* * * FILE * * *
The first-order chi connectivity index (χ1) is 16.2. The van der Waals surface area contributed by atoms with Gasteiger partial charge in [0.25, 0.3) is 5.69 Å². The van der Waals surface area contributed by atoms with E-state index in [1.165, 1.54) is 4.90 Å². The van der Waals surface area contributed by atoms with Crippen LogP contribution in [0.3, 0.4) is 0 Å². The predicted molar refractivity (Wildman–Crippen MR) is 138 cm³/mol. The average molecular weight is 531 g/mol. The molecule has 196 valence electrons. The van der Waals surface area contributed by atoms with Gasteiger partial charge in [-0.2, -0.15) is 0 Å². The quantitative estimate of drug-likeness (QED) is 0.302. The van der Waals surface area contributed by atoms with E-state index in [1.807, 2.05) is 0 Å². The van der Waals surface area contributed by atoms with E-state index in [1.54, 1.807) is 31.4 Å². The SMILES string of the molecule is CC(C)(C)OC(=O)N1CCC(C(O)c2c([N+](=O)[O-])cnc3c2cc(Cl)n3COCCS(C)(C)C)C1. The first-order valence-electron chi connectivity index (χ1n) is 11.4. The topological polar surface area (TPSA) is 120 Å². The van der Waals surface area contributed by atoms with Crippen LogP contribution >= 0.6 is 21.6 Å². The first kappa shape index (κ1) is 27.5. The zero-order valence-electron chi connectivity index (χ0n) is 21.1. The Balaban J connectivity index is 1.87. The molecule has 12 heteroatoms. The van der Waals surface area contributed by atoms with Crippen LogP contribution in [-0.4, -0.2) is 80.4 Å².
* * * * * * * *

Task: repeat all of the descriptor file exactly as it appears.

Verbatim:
The first-order chi connectivity index (χ1) is 16.2. The van der Waals surface area contributed by atoms with Gasteiger partial charge in [0.25, 0.3) is 5.69 Å². The van der Waals surface area contributed by atoms with E-state index in [1.165, 1.54) is 4.90 Å². The van der Waals surface area contributed by atoms with Crippen LogP contribution in [0.3, 0.4) is 0 Å². The predicted molar refractivity (Wildman–Crippen MR) is 138 cm³/mol. The average molecular weight is 531 g/mol. The molecule has 196 valence electrons. The van der Waals surface area contributed by atoms with Gasteiger partial charge in [-0.2, -0.15) is 0 Å². The quantitative estimate of drug-likeness (QED) is 0.302. The van der Waals surface area contributed by atoms with E-state index in [1.807, 2.05) is 0 Å². The van der Waals surface area contributed by atoms with E-state index in [1.54, 1.807) is 31.4 Å². The SMILES string of the molecule is CC(C)(C)OC(=O)N1CCC(C(O)c2c([N+](=O)[O-])cnc3c2cc(Cl)n3COCCS(C)(C)C)C1. The first-order valence-electron chi connectivity index (χ1n) is 11.4. The topological polar surface area (TPSA) is 120 Å². The van der Waals surface area contributed by atoms with Crippen LogP contribution >= 0.6 is 21.6 Å². The first kappa shape index (κ1) is 27.5. The zero-order valence-electron chi connectivity index (χ0n) is 21.1. The Balaban J connectivity index is 1.87. The molecule has 12 heteroatoms. The van der Waals surface area contributed by atoms with Crippen LogP contribution in [-0.4, -0.2) is 80.4 Å².